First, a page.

I posted a while back when the North Carolina Supreme Court voided a second parent adoption there. (This article has a good summary of the facts, and you can read the court opinion here).
The person seeking to void the adoption was a woman who was ending a relationship with her female partner. The woman was the biological mother of the child, which had been conceived through donor insemination during the relationship, her partner had been involved with the pregnancy, birth and parenting. The two went to court to have the partner adopt the child; the biological mother who is now contesting the adoption consented at that time to the adoption. The trial court granted the adoption, the time for challenging that ruling passed with nothing done by the biological mom. When the couple split up and were trying to work out custody, the mom decided that her child had only one parent, her, because the adoption was void.
So how does this second-parent adoption thing work anyway? Well, it used to be there were no special laws allowing a step-parent or second-parent adoption, so when a second parent wanted to adopt, the regular adoption rules applied. That meant to be adoptable, the child had to have BOTH PARENTS' parental rights terminated. That's right, when Wanda remarried and wanted Hubert to adopt her child, Wanda FIRST had to relinquish her parental rights in the child, the bio dad's rights had to be relinquished or terminated, and then Wanda and Hubert had to adopt the child as a couple.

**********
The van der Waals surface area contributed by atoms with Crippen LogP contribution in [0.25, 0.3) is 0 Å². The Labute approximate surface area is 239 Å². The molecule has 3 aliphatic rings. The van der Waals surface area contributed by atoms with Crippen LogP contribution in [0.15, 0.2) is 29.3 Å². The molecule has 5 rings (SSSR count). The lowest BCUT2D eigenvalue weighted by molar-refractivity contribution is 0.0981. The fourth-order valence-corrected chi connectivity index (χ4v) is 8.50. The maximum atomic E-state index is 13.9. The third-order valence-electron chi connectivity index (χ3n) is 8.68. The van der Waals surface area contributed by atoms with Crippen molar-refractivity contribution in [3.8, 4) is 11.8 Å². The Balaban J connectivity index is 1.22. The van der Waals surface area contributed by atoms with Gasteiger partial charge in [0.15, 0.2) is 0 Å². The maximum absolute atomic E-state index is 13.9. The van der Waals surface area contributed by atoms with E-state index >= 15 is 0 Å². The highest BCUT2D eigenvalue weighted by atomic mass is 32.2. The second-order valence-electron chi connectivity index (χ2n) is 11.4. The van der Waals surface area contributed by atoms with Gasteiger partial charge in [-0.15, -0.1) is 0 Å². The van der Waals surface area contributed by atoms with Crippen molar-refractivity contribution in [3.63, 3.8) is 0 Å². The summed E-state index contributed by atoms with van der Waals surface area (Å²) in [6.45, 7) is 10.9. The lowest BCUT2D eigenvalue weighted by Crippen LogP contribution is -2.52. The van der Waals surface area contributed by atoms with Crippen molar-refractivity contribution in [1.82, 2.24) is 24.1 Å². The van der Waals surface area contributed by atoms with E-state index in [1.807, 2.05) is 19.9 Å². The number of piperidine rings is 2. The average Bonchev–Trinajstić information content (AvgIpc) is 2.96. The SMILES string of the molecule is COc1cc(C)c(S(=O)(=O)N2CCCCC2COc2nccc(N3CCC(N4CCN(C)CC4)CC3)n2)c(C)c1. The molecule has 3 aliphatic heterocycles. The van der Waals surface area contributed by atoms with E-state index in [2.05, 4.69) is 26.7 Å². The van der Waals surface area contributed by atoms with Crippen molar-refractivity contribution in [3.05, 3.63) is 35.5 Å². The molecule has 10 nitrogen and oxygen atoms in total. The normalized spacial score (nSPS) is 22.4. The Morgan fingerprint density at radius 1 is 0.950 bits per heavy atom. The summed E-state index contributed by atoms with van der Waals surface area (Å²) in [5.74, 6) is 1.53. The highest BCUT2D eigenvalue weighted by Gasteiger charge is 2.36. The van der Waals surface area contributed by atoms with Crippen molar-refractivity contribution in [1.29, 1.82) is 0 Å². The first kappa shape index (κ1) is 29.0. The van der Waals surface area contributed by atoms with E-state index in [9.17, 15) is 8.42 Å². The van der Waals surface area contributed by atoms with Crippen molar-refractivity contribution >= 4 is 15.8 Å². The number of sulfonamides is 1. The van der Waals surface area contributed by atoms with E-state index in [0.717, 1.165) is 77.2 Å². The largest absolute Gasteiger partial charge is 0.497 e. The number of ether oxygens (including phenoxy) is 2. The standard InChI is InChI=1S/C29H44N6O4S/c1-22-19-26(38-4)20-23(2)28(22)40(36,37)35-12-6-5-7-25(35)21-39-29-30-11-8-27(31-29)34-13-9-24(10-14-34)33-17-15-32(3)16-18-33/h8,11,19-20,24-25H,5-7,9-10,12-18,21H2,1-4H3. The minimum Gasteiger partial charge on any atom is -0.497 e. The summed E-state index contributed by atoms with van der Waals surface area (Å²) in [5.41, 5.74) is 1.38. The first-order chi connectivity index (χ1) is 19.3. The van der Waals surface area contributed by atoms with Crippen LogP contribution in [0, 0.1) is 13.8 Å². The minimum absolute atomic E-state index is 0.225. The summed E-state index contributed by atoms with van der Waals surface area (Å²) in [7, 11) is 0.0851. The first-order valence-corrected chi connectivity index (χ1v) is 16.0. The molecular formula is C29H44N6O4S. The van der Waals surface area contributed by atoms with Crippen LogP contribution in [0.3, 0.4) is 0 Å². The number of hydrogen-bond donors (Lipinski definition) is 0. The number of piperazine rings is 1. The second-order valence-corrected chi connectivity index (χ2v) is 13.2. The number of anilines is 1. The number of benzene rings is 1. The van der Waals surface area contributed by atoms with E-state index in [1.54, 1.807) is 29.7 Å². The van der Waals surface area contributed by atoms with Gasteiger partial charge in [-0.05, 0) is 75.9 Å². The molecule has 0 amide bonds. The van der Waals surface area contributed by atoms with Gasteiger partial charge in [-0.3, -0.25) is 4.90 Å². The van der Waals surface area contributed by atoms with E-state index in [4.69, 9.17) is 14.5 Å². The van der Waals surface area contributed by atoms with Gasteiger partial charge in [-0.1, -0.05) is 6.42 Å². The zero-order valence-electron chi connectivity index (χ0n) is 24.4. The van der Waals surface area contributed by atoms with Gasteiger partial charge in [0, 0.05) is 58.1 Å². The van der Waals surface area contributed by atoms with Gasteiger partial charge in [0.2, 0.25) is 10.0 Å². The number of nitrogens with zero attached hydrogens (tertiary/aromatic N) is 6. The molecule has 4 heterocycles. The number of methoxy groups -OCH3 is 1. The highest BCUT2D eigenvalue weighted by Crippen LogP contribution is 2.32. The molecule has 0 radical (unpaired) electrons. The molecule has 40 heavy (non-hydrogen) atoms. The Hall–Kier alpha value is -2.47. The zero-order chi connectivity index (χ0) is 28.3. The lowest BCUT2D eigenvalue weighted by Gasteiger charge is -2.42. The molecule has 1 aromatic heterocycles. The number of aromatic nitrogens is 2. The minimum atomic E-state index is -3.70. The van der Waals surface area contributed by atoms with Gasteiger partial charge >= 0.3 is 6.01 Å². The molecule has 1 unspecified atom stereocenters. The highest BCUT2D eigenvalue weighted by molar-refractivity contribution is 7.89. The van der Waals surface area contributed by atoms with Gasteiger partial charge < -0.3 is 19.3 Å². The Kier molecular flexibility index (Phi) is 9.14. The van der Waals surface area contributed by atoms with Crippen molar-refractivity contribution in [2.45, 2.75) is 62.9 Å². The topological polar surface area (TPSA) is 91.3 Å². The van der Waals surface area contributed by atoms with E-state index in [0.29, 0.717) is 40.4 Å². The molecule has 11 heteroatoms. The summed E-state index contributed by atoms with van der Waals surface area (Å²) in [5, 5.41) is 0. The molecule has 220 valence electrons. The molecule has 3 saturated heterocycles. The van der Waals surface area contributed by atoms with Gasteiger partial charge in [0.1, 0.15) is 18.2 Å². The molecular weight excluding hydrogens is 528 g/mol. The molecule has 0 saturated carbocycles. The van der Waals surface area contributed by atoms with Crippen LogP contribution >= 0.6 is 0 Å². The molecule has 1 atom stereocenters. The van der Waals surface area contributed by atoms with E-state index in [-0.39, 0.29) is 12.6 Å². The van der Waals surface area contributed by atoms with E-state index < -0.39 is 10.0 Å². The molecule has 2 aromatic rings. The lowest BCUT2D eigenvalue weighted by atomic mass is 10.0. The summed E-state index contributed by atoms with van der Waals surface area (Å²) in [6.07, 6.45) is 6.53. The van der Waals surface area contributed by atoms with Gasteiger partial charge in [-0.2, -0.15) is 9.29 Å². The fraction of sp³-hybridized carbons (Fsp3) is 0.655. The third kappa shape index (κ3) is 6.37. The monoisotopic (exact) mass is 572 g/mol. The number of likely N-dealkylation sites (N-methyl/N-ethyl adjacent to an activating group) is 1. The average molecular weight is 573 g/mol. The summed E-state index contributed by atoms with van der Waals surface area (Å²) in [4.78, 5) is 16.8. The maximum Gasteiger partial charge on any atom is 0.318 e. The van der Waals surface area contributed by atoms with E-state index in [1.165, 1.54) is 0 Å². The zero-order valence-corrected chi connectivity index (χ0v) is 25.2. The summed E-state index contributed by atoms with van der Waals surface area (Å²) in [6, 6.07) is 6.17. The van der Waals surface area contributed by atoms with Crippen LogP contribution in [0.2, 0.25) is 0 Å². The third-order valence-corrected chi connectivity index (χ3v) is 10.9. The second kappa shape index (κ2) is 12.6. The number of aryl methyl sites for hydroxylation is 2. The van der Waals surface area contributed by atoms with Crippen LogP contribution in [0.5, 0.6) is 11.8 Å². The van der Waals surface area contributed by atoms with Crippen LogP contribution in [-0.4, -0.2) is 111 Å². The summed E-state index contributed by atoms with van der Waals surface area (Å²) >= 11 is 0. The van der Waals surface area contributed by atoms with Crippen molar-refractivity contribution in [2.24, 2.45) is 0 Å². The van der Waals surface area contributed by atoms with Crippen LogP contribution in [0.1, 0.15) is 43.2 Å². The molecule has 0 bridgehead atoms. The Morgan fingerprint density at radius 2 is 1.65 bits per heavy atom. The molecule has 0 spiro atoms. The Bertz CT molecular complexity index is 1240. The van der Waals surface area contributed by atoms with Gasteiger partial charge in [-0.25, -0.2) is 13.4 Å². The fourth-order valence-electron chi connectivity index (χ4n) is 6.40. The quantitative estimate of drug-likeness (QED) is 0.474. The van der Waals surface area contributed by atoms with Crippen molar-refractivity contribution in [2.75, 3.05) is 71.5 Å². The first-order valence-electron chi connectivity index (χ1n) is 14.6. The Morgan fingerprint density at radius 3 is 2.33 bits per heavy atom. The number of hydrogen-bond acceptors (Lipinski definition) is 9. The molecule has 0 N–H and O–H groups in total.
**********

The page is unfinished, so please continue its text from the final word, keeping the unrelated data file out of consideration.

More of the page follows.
Not surprisingly, Wanda wasn't eager to go this route. She would have to relinquish her parental rights, just like any placing birth mom, and no matter how often we tout the birth-mom-as-saint theme, many people pass negative judgments on women who terminate their parental rights. Would Wanda want to face that judgment, which might include a self-imposed judgment?
If Wanda did relinquish, she'd have to hope that the court would allow her to adopt her biological child. And what if the court decides not to allow it, after the home study, the six months probationary period, etc.? Maybe someone calls Child Protective Services with an unfounded allegation of abuse; or maybe Hubert loses his business; or maybe Wanda gets diagnosed with cancer? All of those could cause a judge to decide the adoption wasn't in the best interest of the child. What happens if Wanda and Hubert divorce, and the state doesn't permit single persons (Wanda's new state) to adopt or requires Wanda to take a back seat to any petitioning married couple? Suddenly she has no legal relationship with her own child.
And even if the adoption is allowed, suddenly the biological relationship isn't what gives the mom parental rights, it's the adoption. And no matter how much we trumpet the "same as" narrative of adoption -- it's the same as having children by birth -- most parents would feel it different, and probably inferior, to have an adoptive relationship with the child they birthed.
So, starting in the '70s & '80s, with the burgeoning rate of divorce and second marriages, legislatures started to pass step-parent/second-parent adoption statutes that allowed for a second parent adoption without the biological parent having to terminate her parental rights. Legislatures also exempted second parent adoptions from screening rules like the home study and probationary periods before the adoption. The thought was that the child already was living in a familial relationship with the second parent, so all the courts were doing was giving legal status to an already existing relationship.